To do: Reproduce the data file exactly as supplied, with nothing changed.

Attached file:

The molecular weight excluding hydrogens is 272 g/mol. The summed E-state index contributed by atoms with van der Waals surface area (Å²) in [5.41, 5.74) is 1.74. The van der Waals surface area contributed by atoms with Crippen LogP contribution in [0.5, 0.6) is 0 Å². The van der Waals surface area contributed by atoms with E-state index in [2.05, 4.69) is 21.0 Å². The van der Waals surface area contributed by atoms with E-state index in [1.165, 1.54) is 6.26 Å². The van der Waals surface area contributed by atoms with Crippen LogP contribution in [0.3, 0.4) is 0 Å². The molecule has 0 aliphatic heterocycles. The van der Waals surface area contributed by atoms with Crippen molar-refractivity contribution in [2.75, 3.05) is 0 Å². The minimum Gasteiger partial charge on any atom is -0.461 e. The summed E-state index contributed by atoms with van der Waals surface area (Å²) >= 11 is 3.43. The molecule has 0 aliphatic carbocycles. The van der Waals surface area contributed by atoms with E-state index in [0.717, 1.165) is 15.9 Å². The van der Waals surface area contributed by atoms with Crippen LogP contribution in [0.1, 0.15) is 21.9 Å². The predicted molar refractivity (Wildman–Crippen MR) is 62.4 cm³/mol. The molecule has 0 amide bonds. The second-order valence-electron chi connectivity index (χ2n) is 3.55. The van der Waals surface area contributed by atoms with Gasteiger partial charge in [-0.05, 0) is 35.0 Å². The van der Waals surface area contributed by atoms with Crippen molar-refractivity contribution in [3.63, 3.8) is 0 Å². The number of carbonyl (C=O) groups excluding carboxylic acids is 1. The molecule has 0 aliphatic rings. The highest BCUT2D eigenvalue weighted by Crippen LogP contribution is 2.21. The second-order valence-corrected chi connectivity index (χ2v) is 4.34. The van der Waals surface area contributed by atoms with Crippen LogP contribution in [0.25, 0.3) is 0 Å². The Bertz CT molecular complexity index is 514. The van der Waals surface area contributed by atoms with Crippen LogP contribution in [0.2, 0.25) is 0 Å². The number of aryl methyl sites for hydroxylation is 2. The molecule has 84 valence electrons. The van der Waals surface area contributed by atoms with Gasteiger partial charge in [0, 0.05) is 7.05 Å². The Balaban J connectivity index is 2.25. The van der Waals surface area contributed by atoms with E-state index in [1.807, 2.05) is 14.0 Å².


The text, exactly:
The molecular weight excluding hydrogens is 272 g/mol. The summed E-state index contributed by atoms with van der Waals surface area (Å²) in [5.41, 5.74) is 1.74. The van der Waals surface area contributed by atoms with Crippen LogP contribution in [0.5, 0.6) is 0 Å². The van der Waals surface area contributed by atoms with E-state index in [2.05, 4.69) is 21.0 Å². The van der Waals surface area contributed by atoms with E-state index in [1.165, 1.54) is 6.26 Å². The van der Waals surface area contributed by atoms with Crippen LogP contribution in [0.3, 0.4) is 0 Å². The molecule has 0 aliphatic heterocycles. The van der Waals surface area contributed by atoms with Crippen molar-refractivity contribution in [2.75, 3.05) is 0 Å². The minimum Gasteiger partial charge on any atom is -0.461 e. The summed E-state index contributed by atoms with van der Waals surface area (Å²) >= 11 is 3.43. The molecule has 0 aliphatic carbocycles. The van der Waals surface area contributed by atoms with E-state index in [0.717, 1.165) is 15.9 Å². The van der Waals surface area contributed by atoms with Crippen LogP contribution in [0.1, 0.15) is 21.9 Å². The predicted molar refractivity (Wildman–Crippen MR) is 62.4 cm³/mol. The molecule has 0 amide bonds. The second-order valence-electron chi connectivity index (χ2n) is 3.55. The van der Waals surface area contributed by atoms with Gasteiger partial charge in [-0.05, 0) is 35.0 Å². The van der Waals surface area contributed by atoms with Crippen molar-refractivity contribution in [3.63, 3.8) is 0 Å². The number of carbonyl (C=O) groups excluding carboxylic acids is 1. The molecule has 0 aliphatic rings. The highest BCUT2D eigenvalue weighted by Crippen LogP contribution is 2.21. The second-order valence-corrected chi connectivity index (χ2v) is 4.34. The van der Waals surface area contributed by atoms with Crippen LogP contribution in [0.25, 0.3) is 0 Å². The Bertz CT molecular complexity index is 514. The van der Waals surface area contributed by atoms with Crippen LogP contribution in [0.2, 0.25) is 0 Å². The number of aryl methyl sites for hydroxylation is 2. The molecule has 84 valence electrons. The van der Waals surface area contributed by atoms with Gasteiger partial charge in [0, 0.05) is 7.05 Å². The Balaban J connectivity index is 2.25. The van der Waals surface area contributed by atoms with E-state index in [1.807, 2.05) is 14.0 Å².